With two laps to go I move up. As we cross the line for the bell lap, I move up to the third line, right on Bart’s wheel. He’s pretty strong and had been resting at the back of the pack with me so I figured he’d be a good wheel to follow. We fly around on the inside of corner one at about 32 mph and all of sudden, the front line just sat up! Not good. Bart starts yelling “C’mon…..this is bulls!@#.” On the bell lap, it’s like sharks looking to feed. Any smell of blood and they attack. The outside section of the pack sensed the slowing of the inside and they gunned it. Within five seconds I went from the third line to about 20th…..argh! As we fly into corner two I can see and hear a melee of racers crashing. Bikes and racers were flying into the air! I jammed on the brakes and started to slide. Luckily, I navigated past a few guys and slid in between a few bikes lying on the road. Right behind me, a huge racer (probably 6’4) t-boned something in the road— was thrown from his bike and flew over my left shoulder! I was able to unclip from my pedals and not fall down. There I was, standing in the middle of six to eight riders all on the ground in pain and I was unscathed! I raised both of my arms in the air and yelled “YEAH!!!” The guy behind me did the same and we high-fived. I know it seems insensitive, but in the moment, it was such a relief, especially after the two horrific crashes I had witnessed in the last two days. I got back on my bike, rode slowly to the finish (passed the poor rider who was still on the ground; found out later he had broken his hip), collect a pair of nice tires from my prime and headed home. Whew…. Safe to fight another day.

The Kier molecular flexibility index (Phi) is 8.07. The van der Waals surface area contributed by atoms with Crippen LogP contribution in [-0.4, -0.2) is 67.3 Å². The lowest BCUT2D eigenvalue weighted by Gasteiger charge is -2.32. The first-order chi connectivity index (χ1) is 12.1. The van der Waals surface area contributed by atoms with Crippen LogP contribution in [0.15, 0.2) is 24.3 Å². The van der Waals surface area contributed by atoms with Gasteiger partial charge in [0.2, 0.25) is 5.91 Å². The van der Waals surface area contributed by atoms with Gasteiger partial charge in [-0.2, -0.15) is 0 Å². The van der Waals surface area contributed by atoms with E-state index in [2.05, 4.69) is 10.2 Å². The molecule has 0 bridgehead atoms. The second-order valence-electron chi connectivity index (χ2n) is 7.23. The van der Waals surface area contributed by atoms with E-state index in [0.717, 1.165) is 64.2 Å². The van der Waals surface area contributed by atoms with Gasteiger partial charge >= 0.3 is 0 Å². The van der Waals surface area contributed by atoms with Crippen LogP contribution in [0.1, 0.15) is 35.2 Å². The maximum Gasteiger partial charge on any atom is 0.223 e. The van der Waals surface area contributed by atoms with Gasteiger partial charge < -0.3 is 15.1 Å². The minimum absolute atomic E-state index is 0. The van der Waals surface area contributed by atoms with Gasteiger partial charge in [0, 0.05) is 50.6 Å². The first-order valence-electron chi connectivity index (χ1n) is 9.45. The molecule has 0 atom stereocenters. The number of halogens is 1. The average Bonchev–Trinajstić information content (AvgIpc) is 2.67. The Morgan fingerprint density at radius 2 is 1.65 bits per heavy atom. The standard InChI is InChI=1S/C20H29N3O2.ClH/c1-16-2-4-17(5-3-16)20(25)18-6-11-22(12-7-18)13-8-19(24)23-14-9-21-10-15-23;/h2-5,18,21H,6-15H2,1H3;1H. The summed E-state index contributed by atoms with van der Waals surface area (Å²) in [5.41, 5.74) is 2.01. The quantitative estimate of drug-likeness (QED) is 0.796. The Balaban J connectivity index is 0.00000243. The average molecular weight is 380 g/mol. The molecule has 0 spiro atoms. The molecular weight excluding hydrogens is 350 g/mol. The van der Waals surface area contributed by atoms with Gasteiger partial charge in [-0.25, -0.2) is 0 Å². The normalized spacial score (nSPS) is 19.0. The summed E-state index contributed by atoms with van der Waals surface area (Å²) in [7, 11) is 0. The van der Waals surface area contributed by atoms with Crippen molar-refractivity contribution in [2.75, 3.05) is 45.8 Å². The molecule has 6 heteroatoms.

First USA Cycling Race at the Encino Velodrome August, 20, 2011

I’ve been training at both the Encino velodrome and the ADT velodrome for a while now. Last year I had borrowed a bike at the Master’s Pan American Games in Cuba, qualified for the pursuit and then won a bronze. Because of that, I’ve gotten into riding the track. I’ve even done some practice races at Encino; however these races weren’t sanctioned by USA Cycling. Today would be first time registering and riding a USA Cycling track event.

Encino is an outdoor track and today was a scorcher! The track is 250 meters with 28 degree banking in the corners, a bit of a downhill on the back side and a bit of an uphill on the finish straight. I signed in and got my number; 808. Today would be an omnium of three races: a flying 200, a point’s race and a miss and out. The rider who has the greatest aggregate points or places the best in all three races wins the omnium.

A flying 200 “Encino style” is when all the riders slowly ride around the top edge of the track called the Balustrade. One at a time the riders “get the bell” which indicates they should go “like at bat out of hell,” for 200 meters. With only 200 meters, everything has to go perfect. One of the hardest things to do in track racing is to learn which gear is best for each event. Track bikes don’t have gears or brakes, so you have to choose the right gear. I had been using an 88 inch gear or even a 90 inch gear, but today I was trying a 94 inch gear. The inches are how far the bike will travel with one revolution of the crank arm. When it came my turn, I gave it all I had. I finished with a 12.79 (that’s in seconds), my fastest time ever! Only problem was, I didn’t wait for the bell so they didn’t time me. Honestly, I didn’t even care. I was so glad the gear had worked. I was learning how to be a better track racer.